Festivals with lower profiles, from the interestingly specialized to the obscure, abound. One film critic has estimated that New York City alone has no fewer than thirty. Iowa has the Hardacre Film Festival, North Carolina the Hi Mom Film Festival. Other festivals signal their specialties via their unusual names. Examples include the Rendezvous with Madness Film and Video Festival in Canada, organized around works about mental illness and addiction; the Madcat Women's International Film Festival in California, featuring independent and experimental work by women; and the Tacoma Tortured Artists International Film Festival in Washington, devoted to independent filmmakers.
One of the most respected specialized festivals is Pordenone-Le Giornate del Cinema Muto, established in 1982 by the Cinemazero Film Club and La Cineteca del Friuli, a film archive. Focusing entirely on silent cinema, this event in the north of Italy draws an international audience of archivists, scholars, critics, and adventurous movie fans to a wide range of programming that has included everything from Krazy Kat cartoons and Cecil B. DeMille melodramas to century-old kinetoscopes and comedies with forgotten American entertainers. Also highly regarded is the Locarno International Film Festival, launched by its Swiss founders in 1946 and celebrated for its attention to films by first- and second-time directors, and for its screenings of underrated movies chosen by currently well-known filmmakers. The hugely ambitious Rotterdam International Film Festival in the Netherlands has earned high marks for its commitment to avant-garde cinema as well as children's films, new features by innovative directors, and an Exploding Cinema sidebar devoted to multimedia projects. This festival also presents film-related lectures and gives monetary grants to promising directors from developing nations through the Hubert Bals Fund, which it administers. The San Francisco International Film Festival, established in 1957, helped blaze various trails for the growing American festival scene with its eclectic blend of major new productions, classics restored to mint condition, and retrospectives devoted to filmmakers better known by art-film enthusiasts than by the general public.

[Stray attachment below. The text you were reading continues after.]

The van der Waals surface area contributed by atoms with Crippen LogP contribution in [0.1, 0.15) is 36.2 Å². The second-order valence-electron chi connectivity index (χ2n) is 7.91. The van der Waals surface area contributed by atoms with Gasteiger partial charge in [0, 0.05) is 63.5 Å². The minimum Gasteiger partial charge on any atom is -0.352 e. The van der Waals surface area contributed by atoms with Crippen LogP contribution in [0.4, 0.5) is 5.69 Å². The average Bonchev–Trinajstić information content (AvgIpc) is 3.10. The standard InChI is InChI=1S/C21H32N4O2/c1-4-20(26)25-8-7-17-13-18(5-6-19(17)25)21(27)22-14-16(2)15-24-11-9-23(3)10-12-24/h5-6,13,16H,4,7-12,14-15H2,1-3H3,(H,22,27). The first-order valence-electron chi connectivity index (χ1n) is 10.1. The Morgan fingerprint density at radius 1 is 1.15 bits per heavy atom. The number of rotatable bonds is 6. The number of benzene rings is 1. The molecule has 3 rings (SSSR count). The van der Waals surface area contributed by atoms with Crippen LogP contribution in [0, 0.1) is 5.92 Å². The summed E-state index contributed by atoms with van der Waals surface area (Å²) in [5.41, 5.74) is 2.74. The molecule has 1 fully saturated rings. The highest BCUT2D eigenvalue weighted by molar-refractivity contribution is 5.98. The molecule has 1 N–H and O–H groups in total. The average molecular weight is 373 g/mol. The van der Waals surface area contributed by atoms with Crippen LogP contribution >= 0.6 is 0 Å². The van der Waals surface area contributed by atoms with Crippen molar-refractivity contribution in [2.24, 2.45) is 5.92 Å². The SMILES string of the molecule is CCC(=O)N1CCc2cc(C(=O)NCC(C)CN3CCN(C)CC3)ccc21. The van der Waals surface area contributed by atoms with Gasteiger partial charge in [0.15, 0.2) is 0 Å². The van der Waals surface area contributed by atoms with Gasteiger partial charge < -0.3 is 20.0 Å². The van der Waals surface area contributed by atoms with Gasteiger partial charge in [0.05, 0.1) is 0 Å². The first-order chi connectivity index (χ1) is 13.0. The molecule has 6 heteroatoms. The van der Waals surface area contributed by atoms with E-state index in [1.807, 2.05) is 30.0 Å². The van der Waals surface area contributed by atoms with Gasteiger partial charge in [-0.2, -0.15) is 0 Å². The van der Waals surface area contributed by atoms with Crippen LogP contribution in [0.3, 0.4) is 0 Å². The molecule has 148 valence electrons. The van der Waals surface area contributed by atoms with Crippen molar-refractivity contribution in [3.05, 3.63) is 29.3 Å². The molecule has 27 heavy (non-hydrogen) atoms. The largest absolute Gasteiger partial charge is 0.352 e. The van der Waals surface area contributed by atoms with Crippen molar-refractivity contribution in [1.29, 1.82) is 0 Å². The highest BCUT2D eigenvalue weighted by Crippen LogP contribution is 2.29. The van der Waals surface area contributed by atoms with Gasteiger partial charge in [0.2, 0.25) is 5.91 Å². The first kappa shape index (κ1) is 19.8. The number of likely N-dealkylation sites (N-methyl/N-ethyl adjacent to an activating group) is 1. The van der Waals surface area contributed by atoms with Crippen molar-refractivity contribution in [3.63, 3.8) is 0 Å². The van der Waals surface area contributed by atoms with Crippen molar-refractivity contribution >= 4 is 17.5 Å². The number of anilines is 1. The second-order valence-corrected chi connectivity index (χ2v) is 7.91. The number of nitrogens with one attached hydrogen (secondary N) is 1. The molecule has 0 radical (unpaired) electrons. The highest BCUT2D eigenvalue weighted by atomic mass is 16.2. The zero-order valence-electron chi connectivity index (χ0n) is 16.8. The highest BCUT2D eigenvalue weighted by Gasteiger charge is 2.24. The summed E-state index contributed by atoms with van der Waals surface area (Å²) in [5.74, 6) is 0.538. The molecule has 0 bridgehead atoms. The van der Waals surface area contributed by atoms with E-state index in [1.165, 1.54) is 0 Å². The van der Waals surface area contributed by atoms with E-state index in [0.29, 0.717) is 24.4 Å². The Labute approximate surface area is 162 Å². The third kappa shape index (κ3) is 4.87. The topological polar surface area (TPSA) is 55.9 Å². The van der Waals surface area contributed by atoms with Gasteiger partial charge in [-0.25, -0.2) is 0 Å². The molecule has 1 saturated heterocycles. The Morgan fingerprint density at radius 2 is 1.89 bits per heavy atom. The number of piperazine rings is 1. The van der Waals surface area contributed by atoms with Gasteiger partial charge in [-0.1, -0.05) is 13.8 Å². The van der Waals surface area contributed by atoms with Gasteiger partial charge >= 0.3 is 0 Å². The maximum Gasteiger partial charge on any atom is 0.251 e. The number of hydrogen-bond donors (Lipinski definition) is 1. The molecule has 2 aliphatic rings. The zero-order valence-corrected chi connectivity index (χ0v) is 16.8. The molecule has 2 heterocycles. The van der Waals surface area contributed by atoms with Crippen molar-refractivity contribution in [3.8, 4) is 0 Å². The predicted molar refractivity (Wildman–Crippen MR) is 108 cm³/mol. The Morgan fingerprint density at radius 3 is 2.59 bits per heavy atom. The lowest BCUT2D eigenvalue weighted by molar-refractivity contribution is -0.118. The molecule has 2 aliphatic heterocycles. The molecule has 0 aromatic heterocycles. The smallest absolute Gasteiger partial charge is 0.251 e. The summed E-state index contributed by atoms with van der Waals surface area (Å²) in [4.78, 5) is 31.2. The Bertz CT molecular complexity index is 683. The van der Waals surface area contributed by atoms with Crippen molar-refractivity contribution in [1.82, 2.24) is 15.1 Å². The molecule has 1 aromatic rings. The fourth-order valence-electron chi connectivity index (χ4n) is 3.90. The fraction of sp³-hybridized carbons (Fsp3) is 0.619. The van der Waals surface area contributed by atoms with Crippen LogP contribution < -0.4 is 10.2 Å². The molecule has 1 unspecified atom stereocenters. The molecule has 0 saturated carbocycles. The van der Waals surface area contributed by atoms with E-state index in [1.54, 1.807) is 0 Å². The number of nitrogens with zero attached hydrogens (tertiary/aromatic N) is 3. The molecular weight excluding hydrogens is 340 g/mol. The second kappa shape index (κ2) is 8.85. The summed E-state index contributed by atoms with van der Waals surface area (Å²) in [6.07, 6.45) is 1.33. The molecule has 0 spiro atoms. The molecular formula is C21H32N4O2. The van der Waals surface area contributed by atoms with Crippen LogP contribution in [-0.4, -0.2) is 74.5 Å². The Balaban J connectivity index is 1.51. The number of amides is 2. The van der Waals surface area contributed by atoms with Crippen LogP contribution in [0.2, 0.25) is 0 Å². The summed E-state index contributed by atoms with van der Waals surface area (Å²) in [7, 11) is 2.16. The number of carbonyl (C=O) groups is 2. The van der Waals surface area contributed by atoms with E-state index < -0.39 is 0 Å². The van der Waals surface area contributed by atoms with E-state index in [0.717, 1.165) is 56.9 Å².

Among the more unusual American festivals is the Telluride Film Festival, founded in 1974 in a small Colorado town—once a mining community, now a popular skiing site—and considered by many to be one of the world's most intelligently programmed cinema events. It refuses to divulge its schedule until ticket-holders arrive at the festival gate, making attendance less a matter of access to particular premieres than of overall faith in the programmers. Telluride ensures the presence of celebrities—a diverse lot ranging from the actress Shirley MacLaine to the novelist Salman Rushdie—by holding tributes, complete with screenings of relevant films and the awarding of medals, to three film-world notables each year. Screenings are held in several venues including a community center and an intimate opera house where Sarah Bernhardt (1844–1923) and Jenny Lind (1820–1887) performed during the mining-boom era; the original marquee of the opera house, displaying the word "SHOW" in large letters, is still standing and serves as the festival's trademark. The legendary Warner Bros. animator Chuck Jones (1912–2002), a frequent attendee until his death in 2002, once paid his respects to Telluride's nine-thousand-foot elevation by saluting the festival as "the most fun you'll ever have without breathing."